Dublin Airport (DUB, EIDW) is an international airport operating in Dublin, Ireland. The airport is in Collinstown, 3km south of a town known as Swords and 7km north of Dublin. Dublin Airport shares the same Eircode routing key area with Collinstown and Swords, with The DAA (Formerly known as the Dublin Airport Authority) overseeing operations at the airport.
2019 was Dublin Airport’s busiest year on record, with over 32 million passengers traveling through the airport. Dublin Airport is the busiest airport in Ireland by total passenger traffic and the 12th busiest airport in Europe. The DAA is introducing three new high-tech fast-track terminals so travelers can avoid Dublin Airport’s crowded terminals. The design of these terminals provides passengers with increased convenience and decreased waiting times while limiting unnecessary human contact.
Dublin Airport is introducing three new fast-track terminals that allow travelers to skip security queues and
expedite their airport journey. Facilipay, an Irish company that provides complex payment solutions across several industries, has developed this technology. Implementing this technology can negate unnecessary hu
man contact while reducing
passenger wait times. Facilipay’s software allows passengers to purchase tickets using a self-service kiosk; this service is available online and at the airport. Passengers can also purchase lounge passes to access the airport’s private lounges or business centers. Facilipay thinks that other Irish airports might implement their tech due to increased passenger traffic.
Facilipay’s Statement Regarding The New Fast-Track Terminals
Facilipay’s managing director, Barry Burren, stated the following:
“At Facilipay, we are driven by a desire to provide innovative digital solutions that enable businesses and organizations to streamline their existing payment channels and create an enhanced experience for their customers. Working with the DAA has allowed us to demonstrate the numerous benefits associated with integrated payment systems – for both the Airport itself, and the thousands of passengers who travel through it each day.
“Through implementing the Fast Track Pass payment solution, departing passengers have been able to optimize their travel experience, by by-passing long queues – allowing them to travel safely through the airport, at a time when this is of paramount importance to many.”
“Consumer enthusiasm for the service is evident, and we look forward to the solution being further expanded in the months ahead. Our aim is to provide innovative payment solutions that help businesses shape the way they accept payments while generating additional revenue streams at the same time, and the Fast Track Pass and Lounge Pass kiosks serve as a magnificent example of this.”
The DAA’s managing director, Vincent Harrison, also had a statement to make regarding the implementation of the new fast-track terminals:
“Our Fast-Track service delivers speed and efficiency which are particularly important for our business passengers. We are delighted to partner with Facilipay to enhance this product, making it even easier for passengers to tailor their travel experience.”
The British Royal Flying Corps chose to build a base in Collinstown during World War I. The Collinstown Aerodrome was almost 20% complete when the Flying Corps was renamed the Royal Air Force. Construction was completed in 1919 when the Irish War of Independence began. The Irish Free Estate was then handed the land and buildings at Collinstown at the end of 1922, with the airfield quickly falling into disrepair as vegetation grew on the runways.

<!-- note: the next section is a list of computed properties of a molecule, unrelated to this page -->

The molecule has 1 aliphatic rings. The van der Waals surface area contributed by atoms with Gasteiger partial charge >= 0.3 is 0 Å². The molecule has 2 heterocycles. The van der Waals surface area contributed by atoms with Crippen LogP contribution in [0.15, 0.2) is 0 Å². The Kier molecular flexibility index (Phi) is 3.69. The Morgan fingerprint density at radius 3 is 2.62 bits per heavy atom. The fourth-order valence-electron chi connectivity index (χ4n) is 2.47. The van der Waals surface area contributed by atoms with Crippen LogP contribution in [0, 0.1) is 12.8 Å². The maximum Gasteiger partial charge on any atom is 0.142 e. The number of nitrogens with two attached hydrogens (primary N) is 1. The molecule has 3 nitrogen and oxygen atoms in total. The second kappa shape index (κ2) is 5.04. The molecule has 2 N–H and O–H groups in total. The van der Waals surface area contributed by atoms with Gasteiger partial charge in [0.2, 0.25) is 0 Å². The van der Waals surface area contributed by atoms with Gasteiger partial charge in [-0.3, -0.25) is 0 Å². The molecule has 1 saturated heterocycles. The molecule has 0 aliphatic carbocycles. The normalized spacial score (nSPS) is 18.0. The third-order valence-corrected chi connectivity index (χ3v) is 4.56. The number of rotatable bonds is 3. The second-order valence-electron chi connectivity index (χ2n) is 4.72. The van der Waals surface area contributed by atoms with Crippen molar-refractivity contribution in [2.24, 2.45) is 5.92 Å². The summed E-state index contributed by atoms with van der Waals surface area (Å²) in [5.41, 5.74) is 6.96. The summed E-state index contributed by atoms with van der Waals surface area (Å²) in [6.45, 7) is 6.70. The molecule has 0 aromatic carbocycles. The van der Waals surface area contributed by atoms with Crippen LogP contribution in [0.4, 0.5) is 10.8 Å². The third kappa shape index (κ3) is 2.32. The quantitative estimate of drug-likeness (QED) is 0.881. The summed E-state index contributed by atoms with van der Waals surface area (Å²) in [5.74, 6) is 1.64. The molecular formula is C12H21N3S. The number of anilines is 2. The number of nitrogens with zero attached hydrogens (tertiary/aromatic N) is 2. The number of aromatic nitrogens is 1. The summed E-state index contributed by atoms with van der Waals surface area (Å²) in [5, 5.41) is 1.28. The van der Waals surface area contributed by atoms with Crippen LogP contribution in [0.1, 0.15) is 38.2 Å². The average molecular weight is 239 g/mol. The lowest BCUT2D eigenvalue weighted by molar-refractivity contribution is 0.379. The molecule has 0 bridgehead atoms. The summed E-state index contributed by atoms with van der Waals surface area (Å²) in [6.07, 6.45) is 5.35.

The Executive Council of the Irish Free Estate established Aer Lingus in 1936, an airline that would later become Ireland’s flag carrier. Aer Lingus started operating from a military airdrome at Baldonnel, and a project to replace Baldonnel as Dublin’s primary airport began. Construction of the new airport commenced in 1937 with the Collinstown site as its location. Progress was steady as a grass airfield surface, internal roads, car parks, electrical power, and lighting finished construction in two years. The airport’s first terminal also began construction in 1938, with a team of architects designing the building. Dublin Airport’s first flight took place on the 19th of January in 1940, one year before its first terminal building opened in 1941.
Dublin Airport expanded with almost uninterrupted traffic growth throughout the 1950s. The airport built new terminals and extended the runways to accommodate the increased passenger traffic. New airlines began serving the airport, including BKS, Sabena, and British
European Airways. Nowadays, Dublin Airport has become the home of Aer Lingus, Ryanair, Emerald Airlines, CityJet, and ASL Airlines Ireland.
There are two passenger terminals in Dublin Airport. Terminal 1 opened in 1972 and can handle five million passengers per year. For two decades, the terminal has continually improved and expanded. The building had a car park on the upper floor, but it was closed for security reasons and converted into offices. Larry Oltmanns designed a new pier in October 2007, and 2009 saw a new extension built with food and retail outlets. Terminal 1 is currently a home for all airlines except American Airlines, Delta Air Lines, Emirates, Norwegian, United Airlines, and Aer Lingus.
Terminal 2 was open to the public as of 2010 after the construction began in 2007 with Pascall+Watson designing the terminal for €600 million. The terminal has become the primary hub for passengers traveling between Europe and the United States; it is also the transatlantic gateway for flights to the United States because it features a US pre-clearance immigration facility. Aer Lingus is the primary carrier operating at Terminal 2, alongside American Airlines, Delta Air Lines, Emirates, and United Airlines.